Extracorporeal Shock Wave Therapy in Peyronie's Disease: Results of a Placebo-Controlled, Prospective, Randomized, Single-Blind Study
Hatzichristodoulou G, Meisner C, Gschwend JE, Stenzl A, Lahme S. J Sex Med. 2013 Jul 30. doi: 10.1111/jsm.12275. [Epub ahead of print]


Department of Urology, Technische Universität München, Klinikum rechts der Isar, Munich, Germany.



Extracorporeal shock wave therapy (ESWT) for treatment of Peyronie's disease (PD) is controversial.


To study the efficacy of ESWT by a placebo-controlled, randomized trial.


Patients with PD (n = 102) were randomly assigned (n = 51) to each group (ESWT or placebo). All patients were given 6 weekly treatments. Patients in the ESWT-group received 2,000 shock waves per session, using the Piezoson 100 lithotripter (Richard Wolf, Knittlingen, Germany). Patients in the placebo-group were treated with interposition of a plastic membrane, which prevented any transmission of shock waves.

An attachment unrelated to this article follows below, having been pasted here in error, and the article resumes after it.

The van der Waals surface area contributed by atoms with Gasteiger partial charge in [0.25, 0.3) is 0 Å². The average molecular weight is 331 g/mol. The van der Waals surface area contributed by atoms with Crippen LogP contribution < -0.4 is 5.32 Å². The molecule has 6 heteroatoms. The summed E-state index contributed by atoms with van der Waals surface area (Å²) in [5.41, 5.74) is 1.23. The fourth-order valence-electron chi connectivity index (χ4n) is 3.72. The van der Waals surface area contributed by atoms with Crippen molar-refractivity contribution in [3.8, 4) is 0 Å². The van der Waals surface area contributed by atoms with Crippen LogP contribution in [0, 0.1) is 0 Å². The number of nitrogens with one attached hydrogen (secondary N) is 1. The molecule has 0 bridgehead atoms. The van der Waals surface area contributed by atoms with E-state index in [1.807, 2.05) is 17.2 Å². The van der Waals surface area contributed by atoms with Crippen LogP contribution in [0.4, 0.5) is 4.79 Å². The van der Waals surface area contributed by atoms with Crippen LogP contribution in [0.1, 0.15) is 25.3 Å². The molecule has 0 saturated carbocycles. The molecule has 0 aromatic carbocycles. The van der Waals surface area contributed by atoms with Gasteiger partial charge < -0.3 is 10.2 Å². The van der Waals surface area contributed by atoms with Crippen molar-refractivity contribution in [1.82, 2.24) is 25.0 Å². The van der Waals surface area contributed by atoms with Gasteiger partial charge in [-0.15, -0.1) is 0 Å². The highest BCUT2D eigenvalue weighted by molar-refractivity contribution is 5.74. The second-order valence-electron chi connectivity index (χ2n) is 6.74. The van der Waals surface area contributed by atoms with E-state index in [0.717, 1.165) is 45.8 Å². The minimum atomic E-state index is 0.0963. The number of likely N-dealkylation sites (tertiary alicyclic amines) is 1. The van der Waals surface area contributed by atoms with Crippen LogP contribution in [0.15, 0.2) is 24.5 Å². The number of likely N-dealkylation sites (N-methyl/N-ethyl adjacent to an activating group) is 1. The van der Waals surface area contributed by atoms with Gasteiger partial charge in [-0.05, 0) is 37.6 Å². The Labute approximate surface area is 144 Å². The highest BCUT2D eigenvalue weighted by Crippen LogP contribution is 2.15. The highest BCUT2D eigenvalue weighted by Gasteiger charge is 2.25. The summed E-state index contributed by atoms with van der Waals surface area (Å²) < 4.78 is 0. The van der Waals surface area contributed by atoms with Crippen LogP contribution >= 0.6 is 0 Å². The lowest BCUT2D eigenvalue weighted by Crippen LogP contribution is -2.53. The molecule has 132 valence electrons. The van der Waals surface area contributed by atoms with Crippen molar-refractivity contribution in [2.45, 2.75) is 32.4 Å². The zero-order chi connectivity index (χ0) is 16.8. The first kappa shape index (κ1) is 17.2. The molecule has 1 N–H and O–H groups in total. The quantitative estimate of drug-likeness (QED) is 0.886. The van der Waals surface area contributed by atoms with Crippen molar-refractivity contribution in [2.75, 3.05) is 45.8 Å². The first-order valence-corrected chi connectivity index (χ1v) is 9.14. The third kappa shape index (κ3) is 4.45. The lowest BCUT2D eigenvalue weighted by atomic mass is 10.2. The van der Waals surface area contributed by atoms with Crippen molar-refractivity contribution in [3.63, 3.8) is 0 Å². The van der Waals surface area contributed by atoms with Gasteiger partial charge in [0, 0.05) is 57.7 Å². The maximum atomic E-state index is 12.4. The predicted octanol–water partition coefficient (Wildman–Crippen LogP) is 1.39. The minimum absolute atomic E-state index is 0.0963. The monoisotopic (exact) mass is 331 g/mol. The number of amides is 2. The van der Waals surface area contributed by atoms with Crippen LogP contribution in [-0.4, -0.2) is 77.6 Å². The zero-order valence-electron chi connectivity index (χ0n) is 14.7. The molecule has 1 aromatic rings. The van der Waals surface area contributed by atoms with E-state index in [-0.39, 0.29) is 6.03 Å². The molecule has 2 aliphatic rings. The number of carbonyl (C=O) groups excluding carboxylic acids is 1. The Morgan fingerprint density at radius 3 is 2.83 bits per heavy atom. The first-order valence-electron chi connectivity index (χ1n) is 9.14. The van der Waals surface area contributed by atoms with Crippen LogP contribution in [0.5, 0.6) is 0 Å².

Primary end point was decrease of pain between baseline and after 4 weeks follow-up. Secondary end points were changes in deviation, plaque size, and sexual function. Pain was assessed by a visual analog scale. Deviation was measured by a goniometer after artificial erection using Alprostadil (Viridal® , Schwarz Pharma, Monheim, Germany). Plaque size was measured with a ruler and sexual function assessed by a scale regarding the ability to perform sexual intercourse.


Overall, only 45 patients experienced pain at baseline. In the subgroup analysis of these patients, pain decreased in 17/20 (85.0%) patients in the ESWT group and 12/25 (48.0%) patients in the placebo group (P = 0.013, relative risk [RR] = 0.29, 95% confidence interval: 0.09-0.87). Penile deviation was not reduced by ESWT (P = 0.66) but worsened in 20/50 (40%) and 12/49 (24.5%) patients of the ESWT and placebo-group, respectively (P = 0.133). Plaque size reduction was not different between the two groups (P = 0.33). Additional, plaque size increased in five patients (10.9%) of the ESWT group only. An improvement in sexual function could not be verified (P = 0.126, RR = 0.46).


Despite some potential benefit of ESWT in regard to pain reduction, it should be emphasized that pain usually resolves spontaneously with time. Given this and the fact that deviation may worsen with ESWT, this treatment cannot be recommended. Hatzichristodoulou G, Meisner C, Gschwend JE, Stenzl A, and Lahme S. Extracorporeal shock wave therapy in Peyronie's disease: Results of a placebo-controlled, prospective, randomized, single-blind study.